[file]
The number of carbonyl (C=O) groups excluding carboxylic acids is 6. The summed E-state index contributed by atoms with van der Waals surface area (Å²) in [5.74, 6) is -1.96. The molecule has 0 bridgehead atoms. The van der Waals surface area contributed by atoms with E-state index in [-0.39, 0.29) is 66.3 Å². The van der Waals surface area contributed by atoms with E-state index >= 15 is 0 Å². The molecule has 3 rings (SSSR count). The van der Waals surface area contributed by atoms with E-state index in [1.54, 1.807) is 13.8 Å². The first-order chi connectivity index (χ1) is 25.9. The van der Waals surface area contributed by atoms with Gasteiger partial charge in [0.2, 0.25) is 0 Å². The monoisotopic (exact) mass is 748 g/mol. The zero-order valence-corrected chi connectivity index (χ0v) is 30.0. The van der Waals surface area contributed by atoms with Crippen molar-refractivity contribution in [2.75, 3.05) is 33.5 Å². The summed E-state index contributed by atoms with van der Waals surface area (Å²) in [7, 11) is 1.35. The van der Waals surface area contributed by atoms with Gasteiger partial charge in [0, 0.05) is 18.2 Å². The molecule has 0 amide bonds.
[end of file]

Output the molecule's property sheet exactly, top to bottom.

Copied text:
The number of carbonyl (C=O) groups excluding carboxylic acids is 6. The summed E-state index contributed by atoms with van der Waals surface area (Å²) in [5.74, 6) is -1.96. The molecule has 0 bridgehead atoms. The van der Waals surface area contributed by atoms with E-state index in [-0.39, 0.29) is 66.3 Å². The van der Waals surface area contributed by atoms with E-state index >= 15 is 0 Å². The molecule has 3 rings (SSSR count). The van der Waals surface area contributed by atoms with E-state index in [1.54, 1.807) is 13.8 Å². The first-order chi connectivity index (χ1) is 25.9. The van der Waals surface area contributed by atoms with Gasteiger partial charge in [0.2, 0.25) is 0 Å². The monoisotopic (exact) mass is 748 g/mol. The zero-order valence-corrected chi connectivity index (χ0v) is 30.0. The van der Waals surface area contributed by atoms with Crippen molar-refractivity contribution in [2.75, 3.05) is 33.5 Å². The summed E-state index contributed by atoms with van der Waals surface area (Å²) in [7, 11) is 1.35. The van der Waals surface area contributed by atoms with Gasteiger partial charge in [0, 0.05) is 18.2 Å². The molecule has 0 amide bonds.